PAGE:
Microgen Holdings Plc felt the effects of a bungled European takeover in its preliminary results for the year to October 31. The Computer Output on Microfiche specialist, which saw turnover rise 8.2% to UKP53.4m, reported net profits down 23.2% at UKP4.2m. This follows heated competition in the COM market and a UKP500,000 operating loss in […]
Microgen Holdings Plc felt the effects of a bungled European takeover in its preliminary results for the year to October 31. The Computer Output on Microfiche specialist, which saw turnover rise 8.2% to UKP53.4m, reported net profits down 23.2% at UKP4.2m. This follows heated competition in the COM market and a UKP500,000 operating loss in its Danish arm after too much attention was diverted to an acquisition, the computer output business of JDC. The firm has dismissed the Danish management responsible and has laid of some other Danish staff. It is also investing in the automation of its COM business to increase volume. Overseas expansion has been complemented by the investment of resources into its printing and invoice management businesses. The UK, which saw a 37% downturn in profit as competition drove down prices, has been turning largely to facilities management, which the firm says will be more profitable when it has fully automated its Computer-Output Microfilm service to reduce costs. The latest and largest facilities contract is with British Telecommunications Plc, a long-time customer of Microgen. Although financial terms are not disclosed, Microgen will be putting out 4.7m fiche per year for British Telecom, a large increase on its former 950,000 annual output for the phone company.
J P Morgan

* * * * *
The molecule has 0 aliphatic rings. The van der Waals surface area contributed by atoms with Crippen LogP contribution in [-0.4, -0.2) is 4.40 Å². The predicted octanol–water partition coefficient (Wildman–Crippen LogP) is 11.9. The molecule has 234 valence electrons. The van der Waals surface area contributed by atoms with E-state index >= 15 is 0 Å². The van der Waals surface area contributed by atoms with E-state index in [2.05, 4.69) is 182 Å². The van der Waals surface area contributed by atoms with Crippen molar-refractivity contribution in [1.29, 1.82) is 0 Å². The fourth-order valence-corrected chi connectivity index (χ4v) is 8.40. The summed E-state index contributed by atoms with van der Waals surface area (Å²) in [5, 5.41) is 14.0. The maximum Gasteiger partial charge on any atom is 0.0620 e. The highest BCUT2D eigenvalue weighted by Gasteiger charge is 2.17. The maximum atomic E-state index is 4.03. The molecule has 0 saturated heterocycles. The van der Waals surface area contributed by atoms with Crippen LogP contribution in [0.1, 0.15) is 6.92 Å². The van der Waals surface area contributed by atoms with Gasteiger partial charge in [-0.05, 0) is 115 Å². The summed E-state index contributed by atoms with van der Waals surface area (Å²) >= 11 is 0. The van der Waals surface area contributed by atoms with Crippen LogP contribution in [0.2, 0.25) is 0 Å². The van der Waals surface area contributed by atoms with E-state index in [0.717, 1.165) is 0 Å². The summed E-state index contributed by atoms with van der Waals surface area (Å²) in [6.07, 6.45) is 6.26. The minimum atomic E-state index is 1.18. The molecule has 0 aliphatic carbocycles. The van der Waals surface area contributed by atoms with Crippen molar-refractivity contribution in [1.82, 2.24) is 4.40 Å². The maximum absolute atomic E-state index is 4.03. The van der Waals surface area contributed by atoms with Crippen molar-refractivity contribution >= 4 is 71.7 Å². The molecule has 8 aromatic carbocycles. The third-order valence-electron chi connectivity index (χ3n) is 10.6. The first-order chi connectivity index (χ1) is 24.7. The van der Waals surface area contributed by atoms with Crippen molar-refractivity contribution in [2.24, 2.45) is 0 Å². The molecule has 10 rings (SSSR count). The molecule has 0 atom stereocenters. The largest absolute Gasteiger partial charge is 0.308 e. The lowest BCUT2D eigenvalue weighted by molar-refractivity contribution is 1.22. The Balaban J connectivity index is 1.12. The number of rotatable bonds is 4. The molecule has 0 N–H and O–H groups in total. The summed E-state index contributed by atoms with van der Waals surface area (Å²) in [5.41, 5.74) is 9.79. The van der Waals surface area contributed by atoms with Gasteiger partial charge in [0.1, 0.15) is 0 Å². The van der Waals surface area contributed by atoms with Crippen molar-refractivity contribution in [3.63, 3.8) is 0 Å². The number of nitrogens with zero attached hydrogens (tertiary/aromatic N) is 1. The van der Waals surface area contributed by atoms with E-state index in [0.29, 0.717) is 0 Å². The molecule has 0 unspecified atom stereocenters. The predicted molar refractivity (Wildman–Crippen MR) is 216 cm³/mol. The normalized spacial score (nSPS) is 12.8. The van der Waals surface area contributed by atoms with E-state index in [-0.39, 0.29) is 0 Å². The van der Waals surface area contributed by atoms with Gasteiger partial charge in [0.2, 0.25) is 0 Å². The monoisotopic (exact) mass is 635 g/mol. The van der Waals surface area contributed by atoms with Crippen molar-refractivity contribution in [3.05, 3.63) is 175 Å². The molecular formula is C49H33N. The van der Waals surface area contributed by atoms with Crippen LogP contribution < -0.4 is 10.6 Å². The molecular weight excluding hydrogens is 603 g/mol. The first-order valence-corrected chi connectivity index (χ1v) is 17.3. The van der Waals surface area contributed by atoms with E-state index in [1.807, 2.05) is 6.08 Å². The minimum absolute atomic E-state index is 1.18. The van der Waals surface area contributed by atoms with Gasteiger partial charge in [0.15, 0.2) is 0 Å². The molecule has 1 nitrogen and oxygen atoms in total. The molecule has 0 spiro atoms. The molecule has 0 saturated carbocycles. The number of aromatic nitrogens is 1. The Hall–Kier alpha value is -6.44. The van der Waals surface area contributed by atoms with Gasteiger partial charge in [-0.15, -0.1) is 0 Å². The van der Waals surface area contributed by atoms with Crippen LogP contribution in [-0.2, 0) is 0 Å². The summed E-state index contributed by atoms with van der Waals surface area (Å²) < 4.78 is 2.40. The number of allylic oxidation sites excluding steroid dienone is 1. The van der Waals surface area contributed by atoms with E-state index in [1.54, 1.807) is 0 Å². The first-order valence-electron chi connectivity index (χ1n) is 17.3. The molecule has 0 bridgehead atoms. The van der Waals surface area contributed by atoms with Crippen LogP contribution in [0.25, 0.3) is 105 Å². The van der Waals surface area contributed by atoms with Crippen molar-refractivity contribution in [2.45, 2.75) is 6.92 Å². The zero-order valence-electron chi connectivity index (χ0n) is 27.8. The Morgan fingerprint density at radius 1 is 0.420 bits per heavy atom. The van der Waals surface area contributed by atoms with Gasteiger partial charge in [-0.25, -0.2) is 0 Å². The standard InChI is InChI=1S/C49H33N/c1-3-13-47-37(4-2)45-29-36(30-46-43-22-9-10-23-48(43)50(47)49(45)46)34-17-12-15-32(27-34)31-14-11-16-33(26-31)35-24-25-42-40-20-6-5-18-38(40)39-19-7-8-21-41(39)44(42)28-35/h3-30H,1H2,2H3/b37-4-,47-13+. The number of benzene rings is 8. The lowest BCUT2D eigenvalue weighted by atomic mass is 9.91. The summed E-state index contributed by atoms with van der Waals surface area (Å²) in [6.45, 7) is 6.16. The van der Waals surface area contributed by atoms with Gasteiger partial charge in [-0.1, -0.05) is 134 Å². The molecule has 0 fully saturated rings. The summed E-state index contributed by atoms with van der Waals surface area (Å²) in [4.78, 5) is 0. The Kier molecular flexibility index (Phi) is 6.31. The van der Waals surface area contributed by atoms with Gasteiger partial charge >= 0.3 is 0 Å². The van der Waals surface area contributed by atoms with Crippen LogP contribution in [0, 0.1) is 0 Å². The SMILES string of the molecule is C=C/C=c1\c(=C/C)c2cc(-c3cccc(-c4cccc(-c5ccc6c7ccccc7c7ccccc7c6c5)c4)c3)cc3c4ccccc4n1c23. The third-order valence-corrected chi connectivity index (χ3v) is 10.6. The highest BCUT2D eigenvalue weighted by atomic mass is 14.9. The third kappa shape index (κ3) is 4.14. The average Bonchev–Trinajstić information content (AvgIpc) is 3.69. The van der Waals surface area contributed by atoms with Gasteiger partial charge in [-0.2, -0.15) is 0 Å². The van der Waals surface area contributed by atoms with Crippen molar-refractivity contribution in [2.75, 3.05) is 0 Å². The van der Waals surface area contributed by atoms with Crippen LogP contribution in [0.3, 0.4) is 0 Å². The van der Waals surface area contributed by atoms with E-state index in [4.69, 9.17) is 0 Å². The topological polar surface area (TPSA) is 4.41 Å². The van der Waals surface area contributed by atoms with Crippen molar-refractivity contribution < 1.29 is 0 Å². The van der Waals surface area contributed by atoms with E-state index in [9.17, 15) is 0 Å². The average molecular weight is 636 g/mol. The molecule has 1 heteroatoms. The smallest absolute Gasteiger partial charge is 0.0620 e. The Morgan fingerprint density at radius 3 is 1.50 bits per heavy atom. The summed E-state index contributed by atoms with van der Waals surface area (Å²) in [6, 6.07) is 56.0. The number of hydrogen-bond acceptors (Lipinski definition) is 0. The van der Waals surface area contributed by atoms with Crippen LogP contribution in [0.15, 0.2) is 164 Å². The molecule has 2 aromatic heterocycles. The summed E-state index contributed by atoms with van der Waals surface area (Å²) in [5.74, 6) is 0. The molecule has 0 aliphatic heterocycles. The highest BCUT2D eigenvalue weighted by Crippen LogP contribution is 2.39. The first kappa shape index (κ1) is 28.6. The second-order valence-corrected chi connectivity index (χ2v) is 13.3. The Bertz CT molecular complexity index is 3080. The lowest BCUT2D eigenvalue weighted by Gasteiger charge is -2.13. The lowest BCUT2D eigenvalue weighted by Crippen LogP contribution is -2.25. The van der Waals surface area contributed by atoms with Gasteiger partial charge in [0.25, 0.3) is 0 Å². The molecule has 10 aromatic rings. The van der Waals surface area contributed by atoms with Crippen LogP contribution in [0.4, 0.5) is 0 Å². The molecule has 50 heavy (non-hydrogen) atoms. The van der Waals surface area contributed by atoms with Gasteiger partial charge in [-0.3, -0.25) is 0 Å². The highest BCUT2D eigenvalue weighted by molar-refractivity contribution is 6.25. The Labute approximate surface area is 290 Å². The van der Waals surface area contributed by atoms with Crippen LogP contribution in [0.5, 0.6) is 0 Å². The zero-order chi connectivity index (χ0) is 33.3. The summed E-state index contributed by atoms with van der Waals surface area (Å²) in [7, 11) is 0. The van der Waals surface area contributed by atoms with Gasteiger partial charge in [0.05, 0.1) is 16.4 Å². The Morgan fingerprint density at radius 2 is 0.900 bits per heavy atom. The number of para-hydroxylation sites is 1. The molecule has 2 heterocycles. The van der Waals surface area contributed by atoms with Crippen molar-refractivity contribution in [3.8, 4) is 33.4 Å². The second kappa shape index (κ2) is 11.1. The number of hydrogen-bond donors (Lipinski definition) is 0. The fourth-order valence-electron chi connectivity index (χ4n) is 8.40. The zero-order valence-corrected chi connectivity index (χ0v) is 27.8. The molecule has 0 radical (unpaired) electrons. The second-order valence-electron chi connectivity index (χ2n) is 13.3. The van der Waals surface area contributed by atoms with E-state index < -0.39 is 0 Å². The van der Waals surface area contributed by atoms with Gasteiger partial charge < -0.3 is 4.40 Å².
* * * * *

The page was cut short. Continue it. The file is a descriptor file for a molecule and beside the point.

Other facilities management contracts scooped up by Microgen include the Trustee Savings Bank, J P Morgan, Volvo AB and the City of Oslo. Douglas Lee, chairman of Microgen, told Computergram that the firm has spent UKP5m on equipment to improve data communications facilities, and is persuading customers to become automated too to speed things up. Ironic, then, that its latest and greatest outsourcing client, which specialises in telecommunications, still couriers round its COM data in tape format. Meanwhile Microgen’s UK-based two year-old Invoice Management Service has upped its turnover by 90% and is expected to more than double revenue this year. The firm is renaming it Critical Document Express, with a proportion of the technical investment for the group to be placed here. The Demand Publishing subsidiary of Microgen has made an expected operating loss of UKP500,000 since its UKP1m launch just over a year ago, and is expected to contribute a modest profit this year. In Norway, recently added subsidiary Microgen Capella has netted several large contracts and operating profits were UKP151,000 on revenues of UKP1.5m. The company is offering computer printing and COM operations. Denmark is expected to recover from its difficulties enough to scrape in on a low profit by the end of this year. Paradoxically considering the state of the German and UK economies, Microgen’s German outfit has boosted operating profits by 48%. Normally we’d expect the inverse to be true, but Lee explains that sterling devaluation helped the Germans, while the UK had to contend with the Demand Printing start-up costs. The group, which still has UKP2.9m in the bank after a hectic period, has proposed an unchanged dividend of 7.25 pence.